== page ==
By : Shashank Suresh
According to an interim judgment made public on Thursday, the National Green Tribunal’s Bhopal bench has instructed the Madhya Pradesh government to guarantee that no tree be felled without the forest department’s approval at Buxawaha in Chhatarpur district for diamond mining.
Over the years, the planned Bunder diamond block in Madhya Pradesh’s Chhatarpur district has been in the headlines for all the wrong reasons. The Aditya Birla Group’s Essel Mining & Industries Limited diamond mining project, which might destroy over 2,00,000 trees faced black skies again due to environmental concerns.
The proposed project will cover 364 hectares in the Buxwaha woods, which are located around 225 kilometers northeast of Bhopal, Madhya Pradesh’s capital. The rough diamonds in the block are believed to be 34 million carats. The current diamond mine of the National Mineral Development Corporation is around 175 kilometers from Bunder.
With an expenditure of over Rs 2,500 crore, the mining company aims to build a fully mechanized opencast mine and state-of-the-art processing plant for diamond recovery. It was observed that fully operational, the project has the potential to become one of Asia’s largest diamond mines. The mining lease should be completed by the end of the fiscal year 2022, according to the firm.
The idea, however, was met with strong resistance, including social media campaigns. In the Supreme Court of India, a Public Interest Litigation was filed, seeking a stay on the project that Essel Mining & Industries Limited had acquired in 2019.
According to the June 26 ruling, which was posted on the NGT website in the evening, the NGT bench, which included judicial member Justice Sheo Kumar Singh and expert member Kumar Verma, has instructed the applicant in the matter to give a copy of the petition and necessary documents to the respondents.
On environmental grounds, a citizen of Jabalpur and a lawyer filed petitions before the NGT Bhopal challenging the diamond mining project in Buxawaha. Both petitions concern a single matter in which the federal and state governments, as well as a private mining firm, have been named as respondents.
“The Principal Chief Conservator of Forests of Madhya Pradesh would ensure that no trees are chopped down without prior forest permission. The applicant is required to give the responders a copy of the application and any relevant documents. Respondents have four weeks to submit their response and affidavit through email, preferably in the form of Image PDF, OCR support PDF, and not in the form of Image PDF “, the bench remarked.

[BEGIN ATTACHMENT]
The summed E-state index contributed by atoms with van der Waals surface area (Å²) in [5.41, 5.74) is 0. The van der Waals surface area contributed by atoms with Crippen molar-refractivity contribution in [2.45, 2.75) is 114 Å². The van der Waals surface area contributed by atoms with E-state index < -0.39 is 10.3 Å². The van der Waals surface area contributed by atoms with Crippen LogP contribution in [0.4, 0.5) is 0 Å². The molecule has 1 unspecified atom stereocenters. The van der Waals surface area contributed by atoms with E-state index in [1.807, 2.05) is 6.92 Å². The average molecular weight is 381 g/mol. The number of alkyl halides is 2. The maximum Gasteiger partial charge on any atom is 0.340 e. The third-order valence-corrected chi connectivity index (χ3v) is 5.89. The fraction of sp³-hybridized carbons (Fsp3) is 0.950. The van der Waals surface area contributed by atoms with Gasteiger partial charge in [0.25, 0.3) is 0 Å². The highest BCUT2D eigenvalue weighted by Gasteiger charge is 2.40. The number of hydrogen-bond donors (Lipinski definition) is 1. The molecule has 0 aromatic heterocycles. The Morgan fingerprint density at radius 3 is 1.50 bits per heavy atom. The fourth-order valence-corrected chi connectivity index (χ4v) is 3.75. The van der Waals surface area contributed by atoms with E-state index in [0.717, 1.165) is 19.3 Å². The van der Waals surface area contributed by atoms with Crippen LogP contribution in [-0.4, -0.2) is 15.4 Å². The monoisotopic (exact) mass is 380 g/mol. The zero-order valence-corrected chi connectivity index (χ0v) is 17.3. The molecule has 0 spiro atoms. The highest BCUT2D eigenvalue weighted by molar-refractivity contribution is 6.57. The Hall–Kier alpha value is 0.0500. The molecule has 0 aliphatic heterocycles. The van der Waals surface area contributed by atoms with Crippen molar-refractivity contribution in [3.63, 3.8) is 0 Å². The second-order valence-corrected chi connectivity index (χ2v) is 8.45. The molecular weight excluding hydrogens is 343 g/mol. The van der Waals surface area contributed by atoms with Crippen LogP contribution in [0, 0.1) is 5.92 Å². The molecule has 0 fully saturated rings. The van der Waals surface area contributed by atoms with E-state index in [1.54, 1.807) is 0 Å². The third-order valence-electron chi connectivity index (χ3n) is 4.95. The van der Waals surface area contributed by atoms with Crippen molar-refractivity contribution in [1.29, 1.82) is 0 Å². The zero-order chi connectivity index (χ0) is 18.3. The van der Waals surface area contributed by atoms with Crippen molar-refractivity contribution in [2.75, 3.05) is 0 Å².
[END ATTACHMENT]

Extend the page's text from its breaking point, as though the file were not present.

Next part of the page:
The petition claims that the proposed project will affect the ecology in the region and that the state government’s award of a mining lease in 2019 was illegal. According to the petition, the project will kill around 4 lakh trees and harm thousands of tribals who live in the forest.
The NGT’s Central Zone Bench said that no development is conceivable without some negative impact on the ecology and environment, and that public utility projects cannot be abandoned, and that it is important to balance the public’s interest with the need to preserve the environment. The Bunder Diamond project, which is located in the Buxwaha tehsil of the Chhatarpur district, seeks to be a role model for the country’s sustainable development by striking a balance between development and environmental conservation.
A parallel tree planting drive will commence considerably ahead of the projected mining activities under this project before the mining process begins. The mining operation is anticipated to begin in 2023, with the first tree likely to be impacted in 2024. Over the following ten to twelve years, the diversion will take place in stages.